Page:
Thursday, 25th April 2002
The Business Standard,Kolkata
India is not ready to take advantage of the Intellectual Protection Rights (IPR) regime, said Prabuddha Ganguli, a leading IPR consultant in the country.
Addressing a lecture on ‘IPR an imperative engine for growth’, organised by consumer Unity & Trust Society (CUTS), Ganguli Said, ‘Neither has India been able to take stock of resources nor could create an appropriate legal framework to address IPR issues, In the era dominated by WTO, India should look into its potential and try to protect its IPR by enacting proper legislative measures.’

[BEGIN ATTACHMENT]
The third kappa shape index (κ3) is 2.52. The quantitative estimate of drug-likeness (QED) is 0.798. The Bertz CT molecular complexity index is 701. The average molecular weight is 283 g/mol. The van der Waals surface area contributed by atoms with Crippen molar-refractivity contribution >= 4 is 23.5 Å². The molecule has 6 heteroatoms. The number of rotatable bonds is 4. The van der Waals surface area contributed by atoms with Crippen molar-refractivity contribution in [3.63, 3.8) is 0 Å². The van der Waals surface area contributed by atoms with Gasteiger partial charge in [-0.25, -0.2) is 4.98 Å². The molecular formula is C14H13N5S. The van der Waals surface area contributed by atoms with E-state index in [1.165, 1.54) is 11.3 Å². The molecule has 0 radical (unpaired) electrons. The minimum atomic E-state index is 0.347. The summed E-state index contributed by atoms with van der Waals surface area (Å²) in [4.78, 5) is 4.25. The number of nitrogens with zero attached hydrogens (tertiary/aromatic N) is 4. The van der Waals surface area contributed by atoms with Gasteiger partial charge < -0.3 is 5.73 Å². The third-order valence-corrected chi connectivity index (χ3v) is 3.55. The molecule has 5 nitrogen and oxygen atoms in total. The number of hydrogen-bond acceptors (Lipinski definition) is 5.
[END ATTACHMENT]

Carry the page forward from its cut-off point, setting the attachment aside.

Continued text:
Chairing the discussion, Ashish Ghosh of Centre for Environment & Development said, the Indian government should take steps to utilise its human resources and strengthen the country’s system so that keeping obligation to TRIPS or any other agreements to WTO is less painful.
He also mentioned that although ‘neem’, ‘haldi’ and basmati are much talked about, there were only 65 items on which patents have been taken.
According to Ganguli, the necessity of IPR becomes a reality if one thinks in terms of zero tariffs. ‘In the ear of globalisation, while the whole world is coming under unified market concept, if all tariffs are brought down to zero then knowledge becomes only trade differentiator’ he said.